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March/April 2001




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Gear Guide
  Foot Specialists

If you're looking for new hiking shoes these days, the choices can be bewildering. You can choose from a wide variety of hiking sandals, adventure-travel shoes, day hikers, and—the newest type—fast packers.

The way to narrow your options and still benefit from this diversity is to pick the lightest, most breathable shoe for what you plan to do. There's one caveat, though: Fit is more important than any lugged sole or speed-lacing system—and even more critical than weight—so spend a lot of time trying on shoes before you buy.

All prices in U.S. dollars.

The Overnighter

Considering the classic designs of its stablemates, the Vasque Orion (men's and women's, $150; 800 224 4453 [U.S. and Canada only]; www.vasque.com) is surprising for its unusual look. Under the hood, it's built to carry you on lengthy day hikes and short backpacking trips.

The boot uses Vasque's Variable Footbed System, offering a choice of three foot beds for a somewhat customized fit. The well-designed insole is supportive under the arch and flexible in the forefoot; it's also torsionally stable, so your foot won't roll from side to side inside the boot.
 

Shoes That Squash

So-called adventure-travel footwear is a booming category. With its accordion design, the lightweight Timberland Packable (men's and women's; 800 445 5545 [U.S. and Canada only]; www.timberland.com) can do what no other shoe in its class can manage: collapse nearly as flat as a sandal. Yet the Packable still provides the comfort and traction needed for day hikes—as long as you're on moderate terrain.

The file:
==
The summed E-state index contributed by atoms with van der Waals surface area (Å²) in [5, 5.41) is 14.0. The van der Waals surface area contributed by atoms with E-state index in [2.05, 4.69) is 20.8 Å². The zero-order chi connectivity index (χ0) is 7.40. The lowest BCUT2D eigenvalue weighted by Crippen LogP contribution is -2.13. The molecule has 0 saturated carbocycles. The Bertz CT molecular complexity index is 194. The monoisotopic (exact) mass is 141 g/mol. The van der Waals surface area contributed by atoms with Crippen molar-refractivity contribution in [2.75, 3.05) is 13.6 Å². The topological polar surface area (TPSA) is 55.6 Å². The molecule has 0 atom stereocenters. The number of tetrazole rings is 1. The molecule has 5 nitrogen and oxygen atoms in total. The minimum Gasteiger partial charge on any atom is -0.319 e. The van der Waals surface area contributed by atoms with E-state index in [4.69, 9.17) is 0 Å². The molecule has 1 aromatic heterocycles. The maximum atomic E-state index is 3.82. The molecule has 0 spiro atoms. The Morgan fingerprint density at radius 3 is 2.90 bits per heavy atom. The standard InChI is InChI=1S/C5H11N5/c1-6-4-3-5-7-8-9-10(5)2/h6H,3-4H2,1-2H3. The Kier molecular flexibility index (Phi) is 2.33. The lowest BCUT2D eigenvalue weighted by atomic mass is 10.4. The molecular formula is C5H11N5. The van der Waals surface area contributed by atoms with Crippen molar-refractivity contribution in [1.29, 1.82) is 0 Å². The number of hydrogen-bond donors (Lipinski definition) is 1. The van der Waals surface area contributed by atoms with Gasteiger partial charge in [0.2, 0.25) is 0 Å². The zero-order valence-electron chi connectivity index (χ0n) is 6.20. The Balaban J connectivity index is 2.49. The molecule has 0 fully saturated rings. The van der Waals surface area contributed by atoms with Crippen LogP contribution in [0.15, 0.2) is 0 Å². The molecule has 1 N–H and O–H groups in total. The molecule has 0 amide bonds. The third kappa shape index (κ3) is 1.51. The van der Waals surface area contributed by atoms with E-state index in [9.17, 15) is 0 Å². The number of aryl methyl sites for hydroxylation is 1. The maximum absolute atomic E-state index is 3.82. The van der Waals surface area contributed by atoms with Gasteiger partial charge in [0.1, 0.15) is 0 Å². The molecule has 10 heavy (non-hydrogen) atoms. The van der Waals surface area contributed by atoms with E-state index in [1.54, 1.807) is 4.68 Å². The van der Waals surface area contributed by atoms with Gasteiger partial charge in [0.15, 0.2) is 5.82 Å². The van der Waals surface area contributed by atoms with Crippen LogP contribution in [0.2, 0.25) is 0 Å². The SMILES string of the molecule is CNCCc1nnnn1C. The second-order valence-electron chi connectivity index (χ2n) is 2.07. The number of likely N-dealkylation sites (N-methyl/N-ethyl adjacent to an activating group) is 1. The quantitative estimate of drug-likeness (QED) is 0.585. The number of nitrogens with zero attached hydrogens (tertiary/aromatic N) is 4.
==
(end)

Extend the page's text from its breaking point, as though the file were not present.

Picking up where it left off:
The foldable heel counter isn't as burly as a conventional boot's, so you give up some ankle support. The Packable comes in both slip-on ($70) and lace-up ($80) styles.
 

Boots Made for . . . Everything

While many boots this year are highly specialized, Merrell's Chameleon Dry Waterproof (men's and women's, $135; 888 637 7001 [U.S. and Canada only]; www.merrellboot.com) is refreshingly versatile.

The boot is stable enough for moderate backpacking yet also comfortable and lightweight enough for speed. It's built with waterproof Nubuck leather on the outside and a waterproof membrane on the inside. And the Chameleon will hold your feet snugly, thanks to an external wishbone-shaped heel counter, an innovative lacing system, and lots of well-placed padding.
 

The Toughest Sandal

Sandals don't get more trail-worthy than this. A new lugged, hiking-boot-style outsole gives the Chaco Z/2 Walkabout (men's and women's, $90; +1 970 527 4990; www.chacosan.com) more cushioning and shock absorption than other sandals—including Chaco's water-oriented Z/2, which has been extremely popular since its introduction in 1997.

All Z/2s have a fully adjustable toe loop that provides exceptional forefoot stability. The anatomically shaped foot bed is soft, comfortable, and remarkably stable in the heel area.
 

Speed Hikers

Looking, appropriately, like a pumped-up running shoe, the Hi-Tec Deviant (men's; 800 521 1698 [U.S. and Canada only]; www.hi-tec.com) is designed for fast packing, or speed hiking. As long as you don't load on too much weight, the Deviant provides enough support, particularly under the arch and behind the heel, to tackle rugged trails.

The boot's uppers, a combination of Nubuck leather and wide swaths of mesh, make the Deviant surprisingly breathable for a supportive hiking shoe, as well as notably light—at 16.5 ounces [0.47 kilogram] in a size nine, it's one-third the weight of many boots. And, at $70, it's a bargain.

—Howard Rothman

Photographs by David Bishop
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